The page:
Sunday, September 09, 2007

Self-Coaching: Lessons From Basketball

Yesterday I hit the basketball court for the first time in years. I used to be quite the gym rat, but long ago replaced hoops with more practical exercise: jogging, weight-lifting, etc.

I was surprised how quickly my shot came back to me. Very shortly after coming onto the court, I was launching and hitting jumpers from beyond the three-point range. My legs had lost some spring, and my stamina was reduced. I wasn't yet ready for prime time.

Most surprising to me, however, was how the self-coaching kicked in. After years of being in a team environment, that coach's voice had become more a part of me than I realized.

My first free throws were off the mark: I was only hitting 50-60% of them--and that's *really* bad for me.

So, as if I had never missed a beat from college, I shot free throws. One after another. Again and again.

Each time, I made subtle adjustments. In my head, I talked with the coach's voice: square your body and distribute your weight, extend the follow-through, keep your eye on the front of the rim as you shoot.

When I'm at the foul line, every shot follows a routine: I center my body in front of the rim, with my feet just behind the line; I bounce the ball three times, look up at the rim and take a very deep breath; I bounce the ball one more time and place my hand on the ball with the middle finger touching the same part of the ball (part of the ball's labeling) each time; I fix my eyes on the rim, launch the shot, and follow through.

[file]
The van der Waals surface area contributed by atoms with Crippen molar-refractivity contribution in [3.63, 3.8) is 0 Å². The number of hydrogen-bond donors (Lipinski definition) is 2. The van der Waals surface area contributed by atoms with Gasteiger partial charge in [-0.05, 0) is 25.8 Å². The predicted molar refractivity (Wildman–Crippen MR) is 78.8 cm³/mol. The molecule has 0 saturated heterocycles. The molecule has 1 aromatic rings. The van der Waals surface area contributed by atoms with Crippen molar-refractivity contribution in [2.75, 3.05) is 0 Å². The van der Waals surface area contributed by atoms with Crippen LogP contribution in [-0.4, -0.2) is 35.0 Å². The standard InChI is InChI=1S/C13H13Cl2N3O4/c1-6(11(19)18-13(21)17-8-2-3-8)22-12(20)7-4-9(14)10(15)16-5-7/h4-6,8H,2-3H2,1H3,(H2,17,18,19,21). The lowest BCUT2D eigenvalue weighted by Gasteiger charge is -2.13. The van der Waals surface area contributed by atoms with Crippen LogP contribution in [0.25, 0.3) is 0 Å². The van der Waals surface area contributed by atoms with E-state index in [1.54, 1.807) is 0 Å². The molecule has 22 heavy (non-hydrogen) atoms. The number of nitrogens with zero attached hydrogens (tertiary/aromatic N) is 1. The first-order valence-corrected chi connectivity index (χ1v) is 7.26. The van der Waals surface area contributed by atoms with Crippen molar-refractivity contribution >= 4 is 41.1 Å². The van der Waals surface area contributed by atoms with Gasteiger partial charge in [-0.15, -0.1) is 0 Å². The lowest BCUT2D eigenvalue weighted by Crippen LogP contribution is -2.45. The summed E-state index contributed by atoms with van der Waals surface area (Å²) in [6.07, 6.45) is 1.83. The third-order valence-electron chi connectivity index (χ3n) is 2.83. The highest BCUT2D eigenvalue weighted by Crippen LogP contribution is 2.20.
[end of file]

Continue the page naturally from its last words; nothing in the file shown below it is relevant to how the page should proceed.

Bounce, bounce, bounce. Deep breath, look at rim. Bounce. Center the hand on the ball. Eyes on the rim. Follow through.

Every shot the same.

But it's the subtle factors that take a shooter from 50% accuracy to 80%. As I stood out there in the heat, I quietly coached myself in those subtleties. In the end, it turned out I had two problems:

1) My fingers were not sufficiently widely spaced on the ball. With my fingers close together, I was getting a bit less arc on the shot and putting a little too much launch into the shot. With the fingers spread just a little more widely, the ball hit nothing but net.

2) I needed to take just a little more time--just an extra moment--in that initial look at the rim after the deep breath. By slowing myself down and fixing my eyes more carefully on the rim, I made the rest of the shot more automatic.

Little differences, repeated and made routine, yield major results. But they have to be the *right* differences.

On the court next to mine, a group of teens was playing a three-on-three game. It was almost more like three one-on-one matches going on simultaneously. Each player first looked to shoot the ball, only later to pass. Many opportunities to drive the lane, draw defenders, and dish off to open teammates were lost. They couldn't really see the whole court or the high percentage plays. They wanted to shoot the ball, not play basketball.

Every so often they looked my way. They probably wondered what in the world I was doing at the foul line all that time, bouncing and shooting.

I had to keep missing my shots--in practice, not in a game--to get things right. The focus had to be on the process of shooting, not making points.

I left the court thinking how very much like the trading world it all was.


Becoming an Agent of Continuous Learning

What Works--and Doesn't--in Coaching Traders